We’ve received a new production Winston Workstation at the test lab and have been able to take a much closer look at this unique adjustment feature, as well as the Winston’s other capabilities. The first thing to note is that the product is very well packaged, with each individual component surrounded by at least an inch of foam on each side. Detailed diagrams in the instruction booklet make assembly relatively simple and straightforward. The main components are the lifting column, a 30-inch wide work surface, monitor clamp, and whichever of the three desk mounting methods you happened to choose. Our Winston model relies on a heavy freestanding steel base like the Kangaroo’s, though a desk-edge clamp and grommet thru-mount option are also available for an additional cost of $89 and $39 respectively.
The Bowden cable comes pre-attached to the work surface – just insert the other end in the socket inside the lifting column. A plastic accessory tray is attached to the top of the work surface near the back. It can hold your phone and keys, but isn’t all that impressive and is actually the one flimsy, albeit non-essential, component of this otherwise cleanly-designed sit stand riser. The Winston also comes with cable management clips that attach to the monitor mounting bar. They’re not as elegant as the Quickstand’s cable management system that secrets all the cables down the inside of the column, but they get the job done.
The last part of the assembly is attaching the monitor mount to the lifting column. This was our first disappointment with the Winston. The mounting clamp can be set anywhere on the column, but once set, there is no way to adjust the height of your monitor relative to the work surface height without getting the tools out to remove the clamp. That meant setting it up only to find it a couple inches too low or too high, and trying again and again until the monitor was the right height. Why is this an issue? People’s body ratios vary. Some people find that the height difference between keyboard and monitor vary significantly when they stand versus sit; others find that it’s about the same, or close enough that it doesn’t bother them. Before investing in a Winston you’ll want to make sure that you’re OK with having that distance more-or-less fixed. Otherwise, look to Kangaroo or other products that make it easier to independently change the monitor height every time you switch from sitting to standing and back.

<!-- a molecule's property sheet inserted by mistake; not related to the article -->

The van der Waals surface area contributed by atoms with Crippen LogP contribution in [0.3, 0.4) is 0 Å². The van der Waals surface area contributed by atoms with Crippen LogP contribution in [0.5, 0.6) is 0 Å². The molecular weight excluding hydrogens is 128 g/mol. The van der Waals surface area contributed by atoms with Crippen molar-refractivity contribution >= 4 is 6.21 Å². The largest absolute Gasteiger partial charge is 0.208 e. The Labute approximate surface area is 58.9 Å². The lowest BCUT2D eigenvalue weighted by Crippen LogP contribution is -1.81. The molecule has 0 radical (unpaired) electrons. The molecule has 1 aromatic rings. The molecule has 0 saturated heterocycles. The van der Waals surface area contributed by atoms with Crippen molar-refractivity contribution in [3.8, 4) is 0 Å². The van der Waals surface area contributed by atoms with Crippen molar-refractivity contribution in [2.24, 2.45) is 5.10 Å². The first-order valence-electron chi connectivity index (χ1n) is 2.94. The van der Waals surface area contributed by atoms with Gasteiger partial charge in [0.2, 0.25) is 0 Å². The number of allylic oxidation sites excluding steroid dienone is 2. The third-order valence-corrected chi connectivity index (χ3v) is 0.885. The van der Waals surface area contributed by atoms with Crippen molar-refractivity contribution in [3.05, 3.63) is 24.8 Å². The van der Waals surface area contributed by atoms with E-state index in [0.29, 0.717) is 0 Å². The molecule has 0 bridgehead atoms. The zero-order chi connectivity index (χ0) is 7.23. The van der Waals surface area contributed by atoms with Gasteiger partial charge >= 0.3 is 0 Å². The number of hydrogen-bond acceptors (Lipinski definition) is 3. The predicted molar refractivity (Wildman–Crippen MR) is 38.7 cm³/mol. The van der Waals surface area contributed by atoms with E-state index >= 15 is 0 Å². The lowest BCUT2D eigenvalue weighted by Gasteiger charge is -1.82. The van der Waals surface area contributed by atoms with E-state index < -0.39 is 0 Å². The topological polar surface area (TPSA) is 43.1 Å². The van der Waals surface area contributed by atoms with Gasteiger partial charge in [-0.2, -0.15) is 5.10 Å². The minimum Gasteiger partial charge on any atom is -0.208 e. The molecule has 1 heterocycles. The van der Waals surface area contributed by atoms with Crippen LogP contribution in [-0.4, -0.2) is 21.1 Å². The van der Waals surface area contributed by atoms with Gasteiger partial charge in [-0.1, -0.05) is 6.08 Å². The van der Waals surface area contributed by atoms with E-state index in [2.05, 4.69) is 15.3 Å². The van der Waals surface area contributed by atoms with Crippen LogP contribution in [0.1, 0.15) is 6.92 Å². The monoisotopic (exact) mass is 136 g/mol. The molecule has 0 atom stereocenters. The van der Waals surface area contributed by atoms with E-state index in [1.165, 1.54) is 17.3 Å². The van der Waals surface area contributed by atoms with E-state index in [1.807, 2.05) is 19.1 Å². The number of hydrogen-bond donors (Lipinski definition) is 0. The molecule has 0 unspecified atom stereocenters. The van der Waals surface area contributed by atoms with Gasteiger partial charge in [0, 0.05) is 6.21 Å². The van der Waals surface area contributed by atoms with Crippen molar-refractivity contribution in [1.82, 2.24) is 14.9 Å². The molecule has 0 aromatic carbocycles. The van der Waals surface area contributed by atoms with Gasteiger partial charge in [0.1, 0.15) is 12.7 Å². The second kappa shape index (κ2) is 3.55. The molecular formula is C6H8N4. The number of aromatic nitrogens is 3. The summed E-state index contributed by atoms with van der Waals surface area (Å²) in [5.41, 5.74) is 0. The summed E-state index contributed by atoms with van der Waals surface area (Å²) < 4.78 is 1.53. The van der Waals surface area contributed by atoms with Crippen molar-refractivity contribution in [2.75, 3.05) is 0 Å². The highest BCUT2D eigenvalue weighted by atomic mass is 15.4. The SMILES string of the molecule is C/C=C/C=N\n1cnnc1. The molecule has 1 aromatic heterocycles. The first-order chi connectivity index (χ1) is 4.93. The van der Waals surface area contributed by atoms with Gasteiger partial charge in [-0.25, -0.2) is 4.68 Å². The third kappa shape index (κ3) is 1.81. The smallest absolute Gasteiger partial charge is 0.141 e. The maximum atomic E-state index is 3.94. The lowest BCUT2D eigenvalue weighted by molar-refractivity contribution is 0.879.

A Stable Sit Stand Workstaion Built for Multiple Monitors
The Winston has capabilities more or less on par with the rest of the sit stand workstations. The 17” range of height adjustment brings the maximum work surface height to 18.4”. The lever-operated height adjustment makes switching between sitting and standing effortless. One of the more irritating aspects of the Kangaroo is the need to lock the work surface in place manually by tightening a friction knob located on the lifting column. With the Winston’s Bowden cable, this cumbersome task is not necessary. The Winston’s locking cylinder also keeps the work surface in place—unlike the Quickstand, which has a tendency to shift downward as you type. Unless you’re squeezing the Winston’s release lever, its work surface isn’t going anywhere. However, the work surface still demonstrates a bit of shakiness, something endemic to most of the risers currently on the market. Once you have a keyboard set up and start typing, you’re going to notice the work surface shaking. It’s not as bad as some of the other risers, but still not as solid as the Kangaroo when you have that kludgy—but nevertheless useful—stabilization leg underneath.
Most desktop risers can accommodate dual monitors, but the Winston takes it a step further with its ability to mount up four monitors side-by-side—no easy feat, since monitors can easily weigh up to 10 lbs each. Of course, having the ability to lift that many screens necessitates a strong lift capacity. Thankfully, the Winston has some rather high weight ratings, with the 4-monitor model rated as high as 40 lbs.